If you’ve talked to me recently, you’d know my husband and I are expecting our second child. Another little being, who we are elated to meet. If you’re inside my close social circle, you’d know I found out I was pregnant when my son was only 8 months old and I was battling some serious postpartum hormones. Returning to work meant putting myself another peg lower on the totem pole, and not fully healing before the arrival of our sweet baby bean.

If you talked to me this week, you’d know my first day back to work was an absolute shit-show. I began my day on 3.5 hours of sleep and ended it with a scene out of a horror movie – though now that I’ve healed, it seems more like a comedy show. I picked up Jack and we scurried home for dinner and snuggles. Not knowing exactly what he had eaten at daycare or how much he had eaten at daycare, I filled him with his favourite ravioli. Note to parents making this transition; ALWAYS ask your care provider when your child last ate and how much. When I picked Jack up out of his high chair, he instantly projectile vomited on my shoulder which went in my hair, down my shirt and made its way down my pants. In return, my disgusted and pregnant self couldn’t contain my dinner and joined him in emptying my tummy. Cue the dog –  who decided it was time for his dinner. Dave walked in to not one but two babies, crying on the bathroom floor, naked and covered in vomit…and a very happy dog.

It was then and there on that bathroom floor, after just one day of trying, I decided I wasn’t cut out for this whole working mom thing. I decided I wasn’t strong enough and I decided the only logical answer was to quit. If I quit I could continue to make home-cooked meals for my family,  take my naps,  fuel my son’s mind, grow my young bean, be a kick-ass wife for my husband and heal my very neglected soul.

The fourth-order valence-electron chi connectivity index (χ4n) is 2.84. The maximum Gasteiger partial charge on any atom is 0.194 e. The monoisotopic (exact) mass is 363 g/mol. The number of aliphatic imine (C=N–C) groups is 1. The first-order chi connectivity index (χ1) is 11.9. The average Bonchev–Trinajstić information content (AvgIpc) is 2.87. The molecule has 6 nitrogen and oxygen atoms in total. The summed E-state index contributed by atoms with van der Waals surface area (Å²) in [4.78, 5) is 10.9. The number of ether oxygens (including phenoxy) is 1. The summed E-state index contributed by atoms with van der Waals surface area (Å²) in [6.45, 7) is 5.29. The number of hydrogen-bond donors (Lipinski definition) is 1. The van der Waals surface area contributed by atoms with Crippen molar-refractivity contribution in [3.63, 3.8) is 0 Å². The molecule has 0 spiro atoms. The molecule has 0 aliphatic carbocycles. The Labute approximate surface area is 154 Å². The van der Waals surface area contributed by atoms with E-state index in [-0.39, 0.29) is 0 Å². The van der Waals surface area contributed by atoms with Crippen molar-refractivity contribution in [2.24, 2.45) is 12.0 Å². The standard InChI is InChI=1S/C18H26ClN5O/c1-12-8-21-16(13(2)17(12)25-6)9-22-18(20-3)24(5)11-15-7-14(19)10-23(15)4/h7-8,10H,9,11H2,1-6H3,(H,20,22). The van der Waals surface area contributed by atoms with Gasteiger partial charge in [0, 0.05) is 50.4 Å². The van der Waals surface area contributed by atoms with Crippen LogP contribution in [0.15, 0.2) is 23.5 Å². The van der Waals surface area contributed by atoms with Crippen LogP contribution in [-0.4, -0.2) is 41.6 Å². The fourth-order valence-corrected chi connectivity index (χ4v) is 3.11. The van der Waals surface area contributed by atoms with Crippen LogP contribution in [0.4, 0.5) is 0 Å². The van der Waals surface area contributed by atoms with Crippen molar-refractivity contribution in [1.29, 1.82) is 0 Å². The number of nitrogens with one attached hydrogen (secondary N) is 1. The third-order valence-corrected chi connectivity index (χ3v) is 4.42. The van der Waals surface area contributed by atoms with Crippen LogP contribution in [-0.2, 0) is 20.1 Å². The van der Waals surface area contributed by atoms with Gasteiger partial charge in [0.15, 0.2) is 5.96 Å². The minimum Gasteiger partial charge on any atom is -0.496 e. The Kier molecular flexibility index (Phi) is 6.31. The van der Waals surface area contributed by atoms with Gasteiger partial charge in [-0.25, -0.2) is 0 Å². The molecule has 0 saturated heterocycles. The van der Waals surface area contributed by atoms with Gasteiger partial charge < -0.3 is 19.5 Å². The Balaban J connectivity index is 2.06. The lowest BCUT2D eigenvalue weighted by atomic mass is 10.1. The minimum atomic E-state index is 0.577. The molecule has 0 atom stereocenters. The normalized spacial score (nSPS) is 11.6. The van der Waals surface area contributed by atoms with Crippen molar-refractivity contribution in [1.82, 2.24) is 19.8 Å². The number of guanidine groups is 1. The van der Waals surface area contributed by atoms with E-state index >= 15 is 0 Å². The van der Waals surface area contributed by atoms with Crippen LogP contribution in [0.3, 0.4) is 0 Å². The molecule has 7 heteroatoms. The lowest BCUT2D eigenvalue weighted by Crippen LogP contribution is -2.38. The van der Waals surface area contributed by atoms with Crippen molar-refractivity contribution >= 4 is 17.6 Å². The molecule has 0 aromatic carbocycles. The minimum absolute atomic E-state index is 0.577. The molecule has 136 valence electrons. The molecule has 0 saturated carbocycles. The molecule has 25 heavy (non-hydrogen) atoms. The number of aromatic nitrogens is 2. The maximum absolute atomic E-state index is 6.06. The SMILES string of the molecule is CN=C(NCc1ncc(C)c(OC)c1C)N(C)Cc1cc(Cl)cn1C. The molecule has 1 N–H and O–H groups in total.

As all these thoughts went through my mind, I remembered a feeling from that day I hadn’t felt in a year – the feeling of being a useful, intelligent, strong individual and woman. The feeling of being proud of myself for providing for my family, communicating as an adult, and inspired by things I’m passionate about (outside my family).

In reality, as hard as it is to crawl out of bed after a restless night of (no) sleep, drive my son to daycare and wave goodbye to him (and his tears) in the arms of kind and loving women, not all of this experience is bad . Parts of it are challenging while parts of it are refreshing – and I’m learning I’m capable of so much more than I’ve ever given myself credit for.

Although I’m only at the beginning of my short jaunt as a working mom (kudos to the mommies weeks, months and years into this journey), I’m quickly learning that with anything, balance is important and putting yourself first is priority. Moms are seriously wonder-women – but do you hear me here? Putting yourself first is priority. There will be days I’m going to call in sick because I need a day to calm my mind or play with my son, there will be days I’ll order takeout because I simply don’t feel like making dinner, there will be days Jack and Dave won’t have my full attention because my heart needs it more and there will be days, like this Tuesday, where I just want to quit.

Being a mom and a (pregnant) working mom is no easy feat. It takes time to adjust to new roles and routines but be kind to yourself, as I’m learning to do now. Life at home with Jack was hardly ever glamorous. We had our fun and I would jump back into that stay-at-home mom role in a heartbeat, but 5/5 days of the week Dave would always receive a subtle “when are you coming home” text when I was at the end of my rope. Neither being home with your kids all day or working full-time is glamorous.

Here’s a big (virgin daquori) cheers to you mommies, you bomb-ass-do-it-all-babes.  I’ll be taking notes from you as I dredge through this messy new chapter in my life and learn a whole new way to balance (I seriously was just getting the hang of having a kid).